Kannappan also ripped into Cornell’s decision to bar former Vice President Dick Cheney from speaking at the university in 2018. Cheney served under the George W. Bush administration, and was an early proponent of invading Iraq post 9/11, ostensibly in search of weapons of mass destruction, which were never found.
The Indian American offered career advice gleaned from Warren Buffett’s annual Berkshire Hathaway shareholder letters. "Work for someone whom you admire.”
“Spending time with people I respect makes work and daily life more fulfilling. It makes it that much easier to start each day and have a whole lot of fun,” he said.
Raman, 40, is the daughter of a Korean American mother and an Indian American father. Fortune noted that her company has had an exceptional year. “Akila Raman is at the heart of the action.”
Raman — who started as an intern at Goldman in 2003 — runs operational strategy for the global investment bank, and is currently focused on international expansion and growth in new products like Environmental, Social, and Corporate Governance.
She has spent most of her time with natural resources companies in sectors such as energy, power, and metals, and has also prioritized using technology and automation to streamline workflow.
“As the daughter of Indian and Korean immigrants, Raman hasn’t seen many people who look like her on Wall Street, and she’s spent years mentoring women and people of color—not just at Goldman but across the industry,” noted Fortune.
“Whenever I leave this place and career, that will be a really cool legacy,” said Raman.
Seth, 37, co-founded Clubhouse in 2020, a social media startup that’s a cross between talk radio and a group chat.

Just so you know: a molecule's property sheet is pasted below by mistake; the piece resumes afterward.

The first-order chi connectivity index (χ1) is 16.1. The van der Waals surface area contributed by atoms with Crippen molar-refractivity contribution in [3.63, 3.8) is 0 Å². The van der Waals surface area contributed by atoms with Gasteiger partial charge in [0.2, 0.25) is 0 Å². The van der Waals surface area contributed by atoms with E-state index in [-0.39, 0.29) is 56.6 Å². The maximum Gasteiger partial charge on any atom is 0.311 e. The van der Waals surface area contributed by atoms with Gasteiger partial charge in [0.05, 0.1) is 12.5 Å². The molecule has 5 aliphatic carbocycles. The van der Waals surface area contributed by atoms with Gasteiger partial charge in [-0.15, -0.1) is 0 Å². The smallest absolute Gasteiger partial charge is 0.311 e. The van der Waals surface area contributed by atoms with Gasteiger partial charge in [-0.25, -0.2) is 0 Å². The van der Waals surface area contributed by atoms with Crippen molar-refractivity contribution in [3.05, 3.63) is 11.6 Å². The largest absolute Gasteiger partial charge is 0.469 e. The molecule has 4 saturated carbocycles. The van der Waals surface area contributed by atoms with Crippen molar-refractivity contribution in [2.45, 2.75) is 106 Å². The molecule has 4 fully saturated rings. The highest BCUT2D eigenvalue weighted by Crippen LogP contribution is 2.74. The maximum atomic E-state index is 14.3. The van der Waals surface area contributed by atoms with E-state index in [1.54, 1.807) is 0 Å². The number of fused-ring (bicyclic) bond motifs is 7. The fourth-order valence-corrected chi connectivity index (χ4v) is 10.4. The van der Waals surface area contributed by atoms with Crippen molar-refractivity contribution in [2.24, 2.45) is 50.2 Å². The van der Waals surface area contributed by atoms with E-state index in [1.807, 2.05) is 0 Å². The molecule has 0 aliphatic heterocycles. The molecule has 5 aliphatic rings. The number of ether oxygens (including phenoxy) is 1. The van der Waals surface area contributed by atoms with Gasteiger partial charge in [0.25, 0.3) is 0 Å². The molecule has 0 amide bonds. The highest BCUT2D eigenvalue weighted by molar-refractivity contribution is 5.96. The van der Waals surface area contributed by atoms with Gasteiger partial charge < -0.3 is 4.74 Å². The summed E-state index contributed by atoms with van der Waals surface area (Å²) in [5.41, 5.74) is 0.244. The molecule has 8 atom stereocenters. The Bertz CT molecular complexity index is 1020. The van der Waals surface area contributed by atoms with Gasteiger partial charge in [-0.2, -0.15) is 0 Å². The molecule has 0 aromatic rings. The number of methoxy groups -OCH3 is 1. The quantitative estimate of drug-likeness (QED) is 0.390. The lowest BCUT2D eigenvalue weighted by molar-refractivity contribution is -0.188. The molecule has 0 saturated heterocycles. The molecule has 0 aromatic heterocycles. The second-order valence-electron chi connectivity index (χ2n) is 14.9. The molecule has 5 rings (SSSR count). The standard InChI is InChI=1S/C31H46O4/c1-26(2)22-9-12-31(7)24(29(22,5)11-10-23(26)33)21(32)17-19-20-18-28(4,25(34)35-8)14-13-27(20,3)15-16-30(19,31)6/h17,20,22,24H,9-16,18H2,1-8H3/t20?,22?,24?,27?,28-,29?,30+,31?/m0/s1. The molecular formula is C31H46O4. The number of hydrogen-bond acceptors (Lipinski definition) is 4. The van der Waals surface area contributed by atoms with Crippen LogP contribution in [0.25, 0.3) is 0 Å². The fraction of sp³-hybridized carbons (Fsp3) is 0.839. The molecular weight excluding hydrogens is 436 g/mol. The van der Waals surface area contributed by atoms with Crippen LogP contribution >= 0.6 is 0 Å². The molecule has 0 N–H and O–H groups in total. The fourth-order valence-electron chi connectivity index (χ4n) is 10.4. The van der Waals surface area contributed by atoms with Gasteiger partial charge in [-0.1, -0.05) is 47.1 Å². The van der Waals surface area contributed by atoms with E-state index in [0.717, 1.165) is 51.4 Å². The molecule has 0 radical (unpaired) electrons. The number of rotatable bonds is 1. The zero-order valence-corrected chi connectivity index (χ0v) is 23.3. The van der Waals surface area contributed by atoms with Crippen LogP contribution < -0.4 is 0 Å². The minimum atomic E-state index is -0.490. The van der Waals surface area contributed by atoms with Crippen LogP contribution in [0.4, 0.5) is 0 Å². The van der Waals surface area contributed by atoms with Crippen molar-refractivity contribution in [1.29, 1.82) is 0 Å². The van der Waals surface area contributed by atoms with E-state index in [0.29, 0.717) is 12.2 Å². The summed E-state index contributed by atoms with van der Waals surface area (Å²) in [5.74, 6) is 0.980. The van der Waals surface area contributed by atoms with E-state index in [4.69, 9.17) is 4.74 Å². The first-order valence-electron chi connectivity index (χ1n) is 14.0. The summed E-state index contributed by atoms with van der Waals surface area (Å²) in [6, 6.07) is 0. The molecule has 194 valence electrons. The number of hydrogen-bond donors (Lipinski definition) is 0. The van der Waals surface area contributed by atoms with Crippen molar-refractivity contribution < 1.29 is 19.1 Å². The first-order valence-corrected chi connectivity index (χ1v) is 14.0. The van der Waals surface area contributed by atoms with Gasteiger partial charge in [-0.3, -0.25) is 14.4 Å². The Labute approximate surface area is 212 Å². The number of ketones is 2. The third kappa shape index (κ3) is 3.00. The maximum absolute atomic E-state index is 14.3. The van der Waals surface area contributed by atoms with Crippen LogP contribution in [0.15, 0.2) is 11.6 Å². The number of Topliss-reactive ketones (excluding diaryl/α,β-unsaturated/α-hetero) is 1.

“When the coronavirus pandemic forced people to stay home, the service exploded in popularity. Millions downloaded the app to listen to luminaries like rapper MC Hammer and Tesla CEO Elon Musk,” wrote Fortune in Seth’s profile. In June 2020, Clubhouse had a pivotal moment when Oprah Winfrey came to the site to discuss criminal justice reform with author and motivational speaker Shaka Senghor.
Clubhouse is one of the most talked-about consumer apps in recent years: investors have plunked over $300 million in the startup, which now has a private valuation of $4 billion, according to Fortune.
The serial entrepreneur created the Lydian Accelerator in 2019, a health care nonprofit named after his daughter Lydia that is focused on discovering treatments for rare genetic disorders.
“Lydian Accelerator’s goal is to uncover the medical treatments that traditional pharmaceutical giants may ignore because of their rarity. Taking cues from the tech industry, the accelerator aims to open-source and make free the genetic data, processes, and protocols necessary to develop potentially game-changing personalized treatments,” noted Fortune.
Seth said he was always interested in creating things, and he remembered doing carpentry as a child in India. After he got his first computer at 13, he said he started building websites and was captivated by the idea that he could connect with people all around the world, according to Fortune.